• The program's input variables may relate to either the project or the syndication of the tax credits associated with the project. Examples of such variables include development information, tax credit information, debt parameters, fair market value information, tax depreciation information, information relating to the amortization of deferred costs, and cash flow projections. Additionally, the program may allow a user to provide input regarding a desired partnership structure for effecting the syndication of the tax credits.
  • From these inputs, the program may be able to generate models based upon the gathered information. For example, these models may take the form of charts, graphs, or tables. These representations may convey information about, for example, investor capital accounts, developer capital accounts, benefits to developers, 15-year projections of the net operating income, taxable income, and net cash flow, investor tax credit valuation, investor cash valuation, and summaries of investor valuation.
  • Another embodiment of the present invention provides a method for assessing the transfer of federal low-income housing tax credits generated by mixed-income housing tax credit projects to a qualified recipient. The method presented in this embodiment serves to gather information related to a building project and determine the capability for syndication of any tax credits that may be available. First, any economic and predetermined structural factors that may affect the syndicatability of the tax credits are determined, as well as a desired partnership structure with at least one partnership, and assumptions related to those involved in the project or the syndication of the tax credits. If the project is determined to be feasible, economic projections resulting from the economic factors and the desired partnership structures may be calculated. These economic factors may include cash flow, profits, capital gains, and depreciation of the project.
  • Structural factors that may affect the syndicatability of the tax credits include, for example, whether the project is a single- or multi-building project, and whether the building is a new project or one that is already in service. The desired partnership structure may be partially based upon this information, and may be influenced by other factors. These factors may include, for example, the desirability of a two-partnership structure and the availability of a technique for mitigating the risk of recapture or termination of the tax credits. The techniques for mitigating the risk of recapture or termination of the tax credits may be the same as those already mentioned.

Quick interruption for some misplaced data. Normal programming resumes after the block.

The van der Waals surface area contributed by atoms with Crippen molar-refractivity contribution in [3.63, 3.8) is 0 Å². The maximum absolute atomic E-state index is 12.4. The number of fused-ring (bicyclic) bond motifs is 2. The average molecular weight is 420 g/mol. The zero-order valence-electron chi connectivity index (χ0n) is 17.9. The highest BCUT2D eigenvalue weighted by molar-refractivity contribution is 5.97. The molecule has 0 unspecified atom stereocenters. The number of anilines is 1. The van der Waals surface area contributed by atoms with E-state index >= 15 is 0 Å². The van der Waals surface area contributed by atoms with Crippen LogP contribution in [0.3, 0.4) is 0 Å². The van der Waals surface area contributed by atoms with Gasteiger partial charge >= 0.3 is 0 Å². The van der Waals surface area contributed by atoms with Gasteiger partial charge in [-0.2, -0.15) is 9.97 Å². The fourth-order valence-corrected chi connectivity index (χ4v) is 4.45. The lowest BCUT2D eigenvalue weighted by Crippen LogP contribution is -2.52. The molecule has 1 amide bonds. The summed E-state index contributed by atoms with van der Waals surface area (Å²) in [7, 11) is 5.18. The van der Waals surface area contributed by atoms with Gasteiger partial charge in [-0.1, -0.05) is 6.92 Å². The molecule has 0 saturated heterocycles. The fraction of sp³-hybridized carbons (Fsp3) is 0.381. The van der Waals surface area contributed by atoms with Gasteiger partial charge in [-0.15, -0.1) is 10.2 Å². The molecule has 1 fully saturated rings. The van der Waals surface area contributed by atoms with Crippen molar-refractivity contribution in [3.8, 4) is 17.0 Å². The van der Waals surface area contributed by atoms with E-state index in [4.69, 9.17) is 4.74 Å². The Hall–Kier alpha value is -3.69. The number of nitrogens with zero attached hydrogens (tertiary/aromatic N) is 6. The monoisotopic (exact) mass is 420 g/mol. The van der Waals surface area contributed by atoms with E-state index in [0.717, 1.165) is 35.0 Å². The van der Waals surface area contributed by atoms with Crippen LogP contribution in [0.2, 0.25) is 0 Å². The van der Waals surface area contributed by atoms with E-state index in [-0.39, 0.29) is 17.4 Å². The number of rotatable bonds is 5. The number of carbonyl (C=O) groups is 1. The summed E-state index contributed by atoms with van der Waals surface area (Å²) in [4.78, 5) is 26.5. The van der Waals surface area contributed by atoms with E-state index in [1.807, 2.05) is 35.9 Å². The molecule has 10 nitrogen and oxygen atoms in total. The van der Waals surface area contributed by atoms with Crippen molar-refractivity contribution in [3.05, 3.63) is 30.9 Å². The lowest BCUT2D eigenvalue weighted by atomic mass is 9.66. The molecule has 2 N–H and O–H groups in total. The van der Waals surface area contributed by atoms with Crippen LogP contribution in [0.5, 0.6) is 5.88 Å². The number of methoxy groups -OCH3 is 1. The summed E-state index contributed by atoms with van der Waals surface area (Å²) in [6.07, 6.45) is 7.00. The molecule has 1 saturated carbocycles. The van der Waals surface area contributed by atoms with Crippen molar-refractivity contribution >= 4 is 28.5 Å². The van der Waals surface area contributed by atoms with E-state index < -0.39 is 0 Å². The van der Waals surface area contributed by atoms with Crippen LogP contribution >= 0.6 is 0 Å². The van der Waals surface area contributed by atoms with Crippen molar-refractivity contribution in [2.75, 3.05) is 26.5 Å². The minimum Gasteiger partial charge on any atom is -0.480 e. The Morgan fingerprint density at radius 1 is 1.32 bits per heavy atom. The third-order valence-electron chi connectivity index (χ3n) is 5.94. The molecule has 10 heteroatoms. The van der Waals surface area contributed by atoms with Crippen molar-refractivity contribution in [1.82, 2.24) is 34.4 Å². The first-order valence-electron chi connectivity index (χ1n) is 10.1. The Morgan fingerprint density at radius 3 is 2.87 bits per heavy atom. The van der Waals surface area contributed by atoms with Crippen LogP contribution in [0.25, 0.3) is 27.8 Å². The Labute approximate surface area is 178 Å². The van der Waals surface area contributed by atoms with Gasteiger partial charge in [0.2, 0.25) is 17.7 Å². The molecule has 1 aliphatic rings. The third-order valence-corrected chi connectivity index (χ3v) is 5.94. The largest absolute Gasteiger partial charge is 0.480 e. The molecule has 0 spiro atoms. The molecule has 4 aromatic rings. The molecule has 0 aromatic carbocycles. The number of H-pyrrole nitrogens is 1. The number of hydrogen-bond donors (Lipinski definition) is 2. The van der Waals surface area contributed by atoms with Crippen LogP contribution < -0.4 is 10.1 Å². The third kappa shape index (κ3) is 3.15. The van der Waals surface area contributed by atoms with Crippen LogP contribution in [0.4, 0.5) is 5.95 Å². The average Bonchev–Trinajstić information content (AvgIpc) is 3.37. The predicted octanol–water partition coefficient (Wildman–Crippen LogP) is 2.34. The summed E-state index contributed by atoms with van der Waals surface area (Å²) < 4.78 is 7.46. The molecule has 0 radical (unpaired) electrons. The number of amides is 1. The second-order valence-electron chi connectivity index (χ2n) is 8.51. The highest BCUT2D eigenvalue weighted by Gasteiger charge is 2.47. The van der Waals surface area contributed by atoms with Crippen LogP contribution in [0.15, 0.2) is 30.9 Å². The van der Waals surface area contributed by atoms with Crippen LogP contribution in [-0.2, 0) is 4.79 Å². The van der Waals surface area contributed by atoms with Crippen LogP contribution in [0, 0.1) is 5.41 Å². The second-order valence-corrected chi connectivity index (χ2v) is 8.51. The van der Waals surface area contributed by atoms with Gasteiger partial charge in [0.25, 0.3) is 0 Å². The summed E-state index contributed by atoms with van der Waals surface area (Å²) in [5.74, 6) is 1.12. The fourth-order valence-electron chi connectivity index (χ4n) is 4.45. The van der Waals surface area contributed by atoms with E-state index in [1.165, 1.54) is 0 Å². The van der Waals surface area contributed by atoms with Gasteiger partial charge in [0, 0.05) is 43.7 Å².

• Based upon this information, the structure of the partnerships, as well as the agreements among them may be determined by selecting from among predetermined structural alternatives. These alternatives may be related to basic legal structure, type of project, method of payment, tax basis depreciation method, depreciation value, profit and loss allocation, net cash flow distribution, residual cash distribution, presence of a guarantee fee, presence of a collar, presence of an incentive management fee, debt allocation, investor exit strategy, and separation of residential from commercial. Economic factors related to the assessment of the project may be determined based on information related to project development, tax credits, debt parameters, fair market value, tax depreciation, amortization of deferred costs, and cash flow projection. Additionally, these factors may include assumptions related to a syndicator and a credit investor.
  • This information may be collected and used to generate models, which may in turn be based upon the economic factors, the predetermined structural factors, or the desired partnership structure. These models may take the form of, for example, charts, tables, or graphs.
  • In another embodiment of the present invention, a method for syndicating credits from mixed-income projects solves the historic and economic problems associated with single-building mixed-income projects. In particular, the issues associated with the Depreciation Impediment, Transfer Tax Impediment and Cash Leakage Impediment are minimized or eliminated, and an efficient means of syndicating the maximum amount of credits (up to 99.9%) is created. Moreover, the present invention provides several alternatives for eliminating the risks associated with the Recapture Impediment, thereby permitting the creation for the first time of an efficient marketplace for the syndication of credits from mixed-income projects. The IRS has recently issued private guidance in response to a request filed by one of the patent applicants in the form of a confidential (and currently unpublished) IRS private letter ruling (the “Private Letter Ruling”) that has the potential to greatly increase the marketability of credits from mixed-income projects by permitting the creation of this new structure that effectively eliminates the abovementioned impediments.
  • A software program may be used to analyze the economics of a mixed-income project, including, for example, the number of (and floor space attributable to the) low-income units, the number of (and floor space attributable to the) market-rate units, the projected market-rate unit and low-income unit rental income stream, the estimated income tax basis of the mixed-income project, the expected debt service of the mixed-income project and various other variables (See FIG. 2). The program would specify an optimal structure for the syndication of a particular mixed-income project as well as the terms of the documents to be drafted, as discussed below.